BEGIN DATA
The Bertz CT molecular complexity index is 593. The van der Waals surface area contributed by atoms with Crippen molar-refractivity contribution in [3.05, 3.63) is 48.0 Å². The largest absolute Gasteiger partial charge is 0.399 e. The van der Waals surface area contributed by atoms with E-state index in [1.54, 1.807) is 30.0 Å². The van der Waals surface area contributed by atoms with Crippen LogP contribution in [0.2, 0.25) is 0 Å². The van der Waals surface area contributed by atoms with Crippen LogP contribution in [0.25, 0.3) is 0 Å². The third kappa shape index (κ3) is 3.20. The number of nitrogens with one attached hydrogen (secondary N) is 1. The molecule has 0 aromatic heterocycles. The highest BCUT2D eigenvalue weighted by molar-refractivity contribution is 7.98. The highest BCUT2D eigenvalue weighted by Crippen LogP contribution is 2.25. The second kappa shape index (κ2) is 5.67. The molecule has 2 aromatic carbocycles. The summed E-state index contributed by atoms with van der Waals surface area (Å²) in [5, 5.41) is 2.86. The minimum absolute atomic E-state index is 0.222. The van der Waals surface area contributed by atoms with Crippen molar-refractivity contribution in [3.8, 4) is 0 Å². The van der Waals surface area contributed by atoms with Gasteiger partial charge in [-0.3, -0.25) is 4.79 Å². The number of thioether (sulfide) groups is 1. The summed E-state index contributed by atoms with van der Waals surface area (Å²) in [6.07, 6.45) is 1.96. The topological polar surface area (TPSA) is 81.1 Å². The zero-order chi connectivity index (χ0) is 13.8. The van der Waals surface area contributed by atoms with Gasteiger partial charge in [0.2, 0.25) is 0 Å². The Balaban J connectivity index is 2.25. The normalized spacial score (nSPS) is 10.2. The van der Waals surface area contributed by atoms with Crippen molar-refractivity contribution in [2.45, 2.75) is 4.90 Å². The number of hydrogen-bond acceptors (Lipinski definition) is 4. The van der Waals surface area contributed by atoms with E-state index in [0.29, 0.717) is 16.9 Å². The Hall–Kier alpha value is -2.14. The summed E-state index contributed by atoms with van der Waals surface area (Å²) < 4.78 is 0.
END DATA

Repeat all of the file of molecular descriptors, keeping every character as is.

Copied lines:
The Bertz CT molecular complexity index is 593. The van der Waals surface area contributed by atoms with Crippen molar-refractivity contribution in [3.05, 3.63) is 48.0 Å². The largest absolute Gasteiger partial charge is 0.399 e. The van der Waals surface area contributed by atoms with E-state index in [1.54, 1.807) is 30.0 Å². The van der Waals surface area contributed by atoms with Crippen LogP contribution in [0.2, 0.25) is 0 Å². The van der Waals surface area contributed by atoms with Crippen LogP contribution in [0.25, 0.3) is 0 Å². The third kappa shape index (κ3) is 3.20. The number of nitrogens with one attached hydrogen (secondary N) is 1. The molecule has 0 aromatic heterocycles. The highest BCUT2D eigenvalue weighted by molar-refractivity contribution is 7.98. The highest BCUT2D eigenvalue weighted by Crippen LogP contribution is 2.25. The second kappa shape index (κ2) is 5.67. The molecule has 2 aromatic carbocycles. The summed E-state index contributed by atoms with van der Waals surface area (Å²) in [5, 5.41) is 2.86. The minimum absolute atomic E-state index is 0.222. The van der Waals surface area contributed by atoms with Crippen molar-refractivity contribution in [3.8, 4) is 0 Å². The van der Waals surface area contributed by atoms with Gasteiger partial charge in [-0.3, -0.25) is 4.79 Å². The number of thioether (sulfide) groups is 1. The summed E-state index contributed by atoms with van der Waals surface area (Å²) in [6.07, 6.45) is 1.96. The topological polar surface area (TPSA) is 81.1 Å². The zero-order chi connectivity index (χ0) is 13.8. The van der Waals surface area contributed by atoms with Gasteiger partial charge in [0.2, 0.25) is 0 Å². The Balaban J connectivity index is 2.25. The normalized spacial score (nSPS) is 10.2. The van der Waals surface area contributed by atoms with Crippen molar-refractivity contribution in [2.45, 2.75) is 4.90 Å². The number of hydrogen-bond acceptors (Lipinski definition) is 4. The van der Waals surface area contributed by atoms with E-state index in [0.29, 0.717) is 16.9 Å². The Hall–Kier alpha value is -2.14. The summed E-state index contributed by atoms with van der Waals surface area (Å²) < 4.78 is 0.